The employment provisions of the ADA (Title I) are enforced under the same procedures as race, color, sex, national origin, and religious discrimination under title VII of the Civil Rights Act of 1964, as amended, and the Civil Rights Act of 1991. Complaints regarding actions that occurred on or after July 26, 1992, may be filed with the Equal Employment Opportunity Commission (EEOC) or designated State human rights agencies. If it is determined that discrimination has occurred remedies may include hiring, reinstatement, promotion, back pay, front pay, restored benefits, reasonable accommodation, attorneys' fees, expert witness fees, and court costs. Compensatory and punitive damages also may be available in cases of intentional discrimination or where an employer fails to make a good effort to provide a reasonable accommodation.The EEOC process for filing a charge of employment discrimination may be found at:http://www.eeoc.gov/employees/howtofile.cfm.


    Categories:
  • Enforcement
  • Question:

    Who is protected from disability discrimination in public and private services?

    Answer:

    Regarding public and private services, a "qualified" individual with a disability under the ADA is one who meets the essential eligibility requirements for the program or activity offered by the covered entities. The "essential eligibility requirements" will depend on the type of service or activity involved. For some activities, such as State licensing programs, the ability to meet specific skill and performance requirements may be "essential." For other services, such as a “Information and Referral Program”, the "essential eligibility requirements" would be minimal. 

    A public or private entity may not impose eligibility criteria for participation in its services, that either screen out or tend to screen out persons with disabilities, unless it can show that such requirements are necessary for the provision of the service. For example: A public or private gym only accepted a driver’s license as an ID from the people who request the service. An unnecessary blanket exclusion of this nature would violate the ADA because the requirement is not related with the service requested and screen out people with disabilities who are not able to drive.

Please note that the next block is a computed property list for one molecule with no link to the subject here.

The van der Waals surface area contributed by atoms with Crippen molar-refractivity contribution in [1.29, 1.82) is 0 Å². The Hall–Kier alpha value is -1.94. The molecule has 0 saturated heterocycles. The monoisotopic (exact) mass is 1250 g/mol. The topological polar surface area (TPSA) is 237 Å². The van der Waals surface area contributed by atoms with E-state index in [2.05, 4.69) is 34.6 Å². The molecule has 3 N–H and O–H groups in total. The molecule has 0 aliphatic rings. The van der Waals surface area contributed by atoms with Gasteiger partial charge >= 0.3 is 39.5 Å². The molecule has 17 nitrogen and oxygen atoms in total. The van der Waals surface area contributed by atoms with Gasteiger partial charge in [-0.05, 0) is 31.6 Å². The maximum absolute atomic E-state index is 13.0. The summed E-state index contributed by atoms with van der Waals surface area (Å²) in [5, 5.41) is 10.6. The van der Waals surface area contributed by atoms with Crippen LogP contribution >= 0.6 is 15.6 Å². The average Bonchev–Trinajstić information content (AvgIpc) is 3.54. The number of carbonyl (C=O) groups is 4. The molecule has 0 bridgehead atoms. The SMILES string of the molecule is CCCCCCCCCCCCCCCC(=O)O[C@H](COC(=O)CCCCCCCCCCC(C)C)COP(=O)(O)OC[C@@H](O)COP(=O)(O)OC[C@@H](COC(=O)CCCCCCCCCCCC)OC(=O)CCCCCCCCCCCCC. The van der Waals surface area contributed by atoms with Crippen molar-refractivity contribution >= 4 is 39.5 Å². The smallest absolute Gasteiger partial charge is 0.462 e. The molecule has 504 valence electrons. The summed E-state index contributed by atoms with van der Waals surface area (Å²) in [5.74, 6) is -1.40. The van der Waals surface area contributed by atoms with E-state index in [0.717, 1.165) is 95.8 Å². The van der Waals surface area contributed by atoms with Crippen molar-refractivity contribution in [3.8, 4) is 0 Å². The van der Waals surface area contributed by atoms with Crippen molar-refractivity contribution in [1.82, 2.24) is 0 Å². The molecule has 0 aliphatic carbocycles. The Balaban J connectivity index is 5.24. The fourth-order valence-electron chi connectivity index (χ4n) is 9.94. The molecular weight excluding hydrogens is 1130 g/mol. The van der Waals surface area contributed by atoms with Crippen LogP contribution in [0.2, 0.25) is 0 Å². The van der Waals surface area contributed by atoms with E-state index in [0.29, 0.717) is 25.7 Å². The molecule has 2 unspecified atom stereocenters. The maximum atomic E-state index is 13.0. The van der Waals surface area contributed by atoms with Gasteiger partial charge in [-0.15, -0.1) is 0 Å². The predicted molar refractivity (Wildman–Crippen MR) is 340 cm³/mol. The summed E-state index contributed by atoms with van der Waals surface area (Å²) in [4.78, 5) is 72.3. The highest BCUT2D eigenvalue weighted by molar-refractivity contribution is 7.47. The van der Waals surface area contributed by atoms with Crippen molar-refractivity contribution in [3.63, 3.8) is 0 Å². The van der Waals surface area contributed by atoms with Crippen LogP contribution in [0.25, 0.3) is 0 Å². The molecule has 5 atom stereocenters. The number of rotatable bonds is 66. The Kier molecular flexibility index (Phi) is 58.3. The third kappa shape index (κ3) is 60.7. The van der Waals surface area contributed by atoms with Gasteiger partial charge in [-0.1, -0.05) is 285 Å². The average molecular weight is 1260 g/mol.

Categories:
  • Definition of Disability
  • Question:

    Does the ADA consider an impairment (such as epilepsy or manic-depressive disorder) that is episodic or in remission to be a disability?

    Answer:

    According to the ADA Amendments Act of 2008 an impairment that is episodic or in remission would likely be considered a disability if it would substantially limit a major life activity when in an active stage.


    Categories:
  • Definition of Disability
  • Question:

    Is an applicant or employee who is either currently illegally using drugs or an alcoholic covered by the ADA?

    Answer:

    Individuals who are currently engaging in the illegal use of drugs are specifically excluded from the definition of a qualified individual with a disability. 

    However, an alcoholic is a person with a disability, and is protected under the ADA. An employer may be required to provide an accommodation to an alcoholic, such as time away to attend treatment programs or Alcoholics Anonymous meetings. However, an employer can discipline, discharge or deny employment to someone whose use of alcohol adversely affects job performance or conduct. An employer also may prohibit the use of alcohol in the workplace and can require that employees not be under the influence of alcohol.


    Categories:
  • Definition of Disability
  • Question:

    Who is protected from disability related employment discrimination?

    Answer:

    To be protected from disability related employment discrimination the individual must also be qualified, meaning s/he has the legitimate skill, experience, education, or other requirements of an employment position that s/he holds or seeks, and who can perform the essential functions of the position with or without reasonable accommodation. If the individual is qualified to perform essential functions except for limitations caused by a disability, the employer must consider whether the individual could perform these functions with a reasonable accommodation.


    Categories:
  • Definition of Disability
  • Question:

    How do I know if I have a disability under the ADA?

    Answer:

    The ADA, unlike some other disability related laws, does not define disability based on a medical diagnosis, but rather on a functional definition. An individual is considered to have a "disability" under the ADA if s/he has a physical or mental impairment that substantially limits a major life activity, has a record of such an impairment, or is regarded as having such an impairment. 

    Examples of major life activities include: caring for oneself, performing manual tasks, seeing, hearing, eating, sleeping, walking, standing, sitting, reaching, lifting, bending, speaking, breathing, learning, reading, concentrating, thinking, communicating, interacting with others, and working.

    Under the ADA Amendments Act of 2008 major life activities now also include the operation of major bodily functions, including functions of the immune system, special sense organs and skin, normal cell growth, digestive, genitourinary, bowel, bladder, neurological, brain, respiratory, circulatory, cardiovascular, endocrine, hemic, lymphatic, musculoskeletal, and reproductive functions.


    Categories:
  • Definition of Disability